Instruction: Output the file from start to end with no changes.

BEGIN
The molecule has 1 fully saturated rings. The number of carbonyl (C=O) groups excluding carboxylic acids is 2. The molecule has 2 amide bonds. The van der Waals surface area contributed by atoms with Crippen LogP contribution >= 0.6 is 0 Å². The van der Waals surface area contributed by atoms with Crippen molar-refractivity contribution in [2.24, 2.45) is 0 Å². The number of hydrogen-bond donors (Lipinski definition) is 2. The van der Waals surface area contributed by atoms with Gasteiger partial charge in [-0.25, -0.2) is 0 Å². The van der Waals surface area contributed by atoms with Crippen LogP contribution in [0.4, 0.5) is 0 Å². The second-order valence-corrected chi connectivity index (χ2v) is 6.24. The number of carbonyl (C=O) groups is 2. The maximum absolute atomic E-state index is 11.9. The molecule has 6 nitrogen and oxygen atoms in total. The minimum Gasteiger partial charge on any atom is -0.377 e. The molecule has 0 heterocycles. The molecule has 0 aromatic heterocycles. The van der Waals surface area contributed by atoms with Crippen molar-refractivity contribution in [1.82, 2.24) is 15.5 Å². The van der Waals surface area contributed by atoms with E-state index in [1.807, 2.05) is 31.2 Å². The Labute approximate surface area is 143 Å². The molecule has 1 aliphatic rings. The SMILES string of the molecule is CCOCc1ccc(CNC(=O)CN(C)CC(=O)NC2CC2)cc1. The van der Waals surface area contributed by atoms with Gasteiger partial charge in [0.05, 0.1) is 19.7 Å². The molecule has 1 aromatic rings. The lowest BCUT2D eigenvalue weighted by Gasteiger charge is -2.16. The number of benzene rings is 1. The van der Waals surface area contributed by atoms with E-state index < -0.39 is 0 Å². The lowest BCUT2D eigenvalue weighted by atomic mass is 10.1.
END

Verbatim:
The molecule has 1 fully saturated rings. The number of carbonyl (C=O) groups excluding carboxylic acids is 2. The molecule has 2 amide bonds. The van der Waals surface area contributed by atoms with Crippen LogP contribution >= 0.6 is 0 Å². The van der Waals surface area contributed by atoms with Crippen molar-refractivity contribution in [2.24, 2.45) is 0 Å². The number of hydrogen-bond donors (Lipinski definition) is 2. The van der Waals surface area contributed by atoms with Gasteiger partial charge in [-0.25, -0.2) is 0 Å². The van der Waals surface area contributed by atoms with Crippen LogP contribution in [0.4, 0.5) is 0 Å². The second-order valence-corrected chi connectivity index (χ2v) is 6.24. The number of carbonyl (C=O) groups is 2. The maximum absolute atomic E-state index is 11.9. The molecule has 6 nitrogen and oxygen atoms in total. The minimum Gasteiger partial charge on any atom is -0.377 e. The molecule has 0 heterocycles. The molecule has 0 aromatic heterocycles. The van der Waals surface area contributed by atoms with Crippen molar-refractivity contribution in [1.82, 2.24) is 15.5 Å². The van der Waals surface area contributed by atoms with E-state index in [1.807, 2.05) is 31.2 Å². The Labute approximate surface area is 143 Å². The molecule has 1 aliphatic rings. The SMILES string of the molecule is CCOCc1ccc(CNC(=O)CN(C)CC(=O)NC2CC2)cc1. The van der Waals surface area contributed by atoms with Gasteiger partial charge in [0.05, 0.1) is 19.7 Å². The molecule has 1 aromatic rings. The lowest BCUT2D eigenvalue weighted by Gasteiger charge is -2.16. The number of benzene rings is 1. The van der Waals surface area contributed by atoms with E-state index < -0.39 is 0 Å². The lowest BCUT2D eigenvalue weighted by atomic mass is 10.1.